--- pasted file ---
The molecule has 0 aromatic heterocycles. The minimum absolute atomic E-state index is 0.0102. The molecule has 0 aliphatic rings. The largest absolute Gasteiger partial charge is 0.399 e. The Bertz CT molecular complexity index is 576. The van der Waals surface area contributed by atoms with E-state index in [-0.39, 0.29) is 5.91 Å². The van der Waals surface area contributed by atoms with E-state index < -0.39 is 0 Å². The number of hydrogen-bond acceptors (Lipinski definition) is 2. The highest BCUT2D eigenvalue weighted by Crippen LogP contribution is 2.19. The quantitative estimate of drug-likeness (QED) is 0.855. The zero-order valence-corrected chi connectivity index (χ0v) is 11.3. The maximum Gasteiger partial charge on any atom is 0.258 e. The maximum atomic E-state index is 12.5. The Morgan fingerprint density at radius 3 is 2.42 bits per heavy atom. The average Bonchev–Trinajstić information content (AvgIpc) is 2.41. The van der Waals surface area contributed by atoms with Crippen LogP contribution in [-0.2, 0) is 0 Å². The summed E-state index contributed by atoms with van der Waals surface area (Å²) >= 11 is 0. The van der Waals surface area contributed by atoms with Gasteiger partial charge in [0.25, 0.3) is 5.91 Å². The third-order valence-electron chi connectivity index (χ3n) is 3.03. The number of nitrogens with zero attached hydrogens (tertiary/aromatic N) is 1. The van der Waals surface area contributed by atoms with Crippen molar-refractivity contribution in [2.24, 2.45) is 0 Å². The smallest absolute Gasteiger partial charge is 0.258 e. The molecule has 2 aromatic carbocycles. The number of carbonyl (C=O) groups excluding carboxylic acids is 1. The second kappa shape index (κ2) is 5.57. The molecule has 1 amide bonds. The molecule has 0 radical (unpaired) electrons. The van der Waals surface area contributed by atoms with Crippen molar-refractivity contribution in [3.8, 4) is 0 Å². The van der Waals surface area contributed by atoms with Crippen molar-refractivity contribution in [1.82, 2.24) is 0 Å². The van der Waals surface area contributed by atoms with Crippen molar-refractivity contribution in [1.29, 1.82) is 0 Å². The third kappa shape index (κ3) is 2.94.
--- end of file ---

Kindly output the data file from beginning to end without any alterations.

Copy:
The molecule has 0 aromatic heterocycles. The minimum absolute atomic E-state index is 0.0102. The molecule has 0 aliphatic rings. The largest absolute Gasteiger partial charge is 0.399 e. The Bertz CT molecular complexity index is 576. The van der Waals surface area contributed by atoms with E-state index in [-0.39, 0.29) is 5.91 Å². The van der Waals surface area contributed by atoms with E-state index < -0.39 is 0 Å². The number of hydrogen-bond acceptors (Lipinski definition) is 2. The highest BCUT2D eigenvalue weighted by Crippen LogP contribution is 2.19. The quantitative estimate of drug-likeness (QED) is 0.855. The zero-order valence-corrected chi connectivity index (χ0v) is 11.3. The maximum Gasteiger partial charge on any atom is 0.258 e. The maximum atomic E-state index is 12.5. The Morgan fingerprint density at radius 3 is 2.42 bits per heavy atom. The average Bonchev–Trinajstić information content (AvgIpc) is 2.41. The van der Waals surface area contributed by atoms with Crippen LogP contribution in [-0.2, 0) is 0 Å². The summed E-state index contributed by atoms with van der Waals surface area (Å²) >= 11 is 0. The van der Waals surface area contributed by atoms with Gasteiger partial charge in [0.25, 0.3) is 5.91 Å². The third-order valence-electron chi connectivity index (χ3n) is 3.03. The number of nitrogens with zero attached hydrogens (tertiary/aromatic N) is 1. The van der Waals surface area contributed by atoms with Crippen molar-refractivity contribution in [2.24, 2.45) is 0 Å². The smallest absolute Gasteiger partial charge is 0.258 e. The molecule has 2 aromatic carbocycles. The number of carbonyl (C=O) groups excluding carboxylic acids is 1. The second kappa shape index (κ2) is 5.57. The molecule has 1 amide bonds. The molecule has 0 radical (unpaired) electrons. The van der Waals surface area contributed by atoms with Crippen molar-refractivity contribution in [3.8, 4) is 0 Å². The van der Waals surface area contributed by atoms with Crippen molar-refractivity contribution in [1.82, 2.24) is 0 Å². The van der Waals surface area contributed by atoms with Crippen molar-refractivity contribution in [1.29, 1.82) is 0 Å². The third kappa shape index (κ3) is 2.94.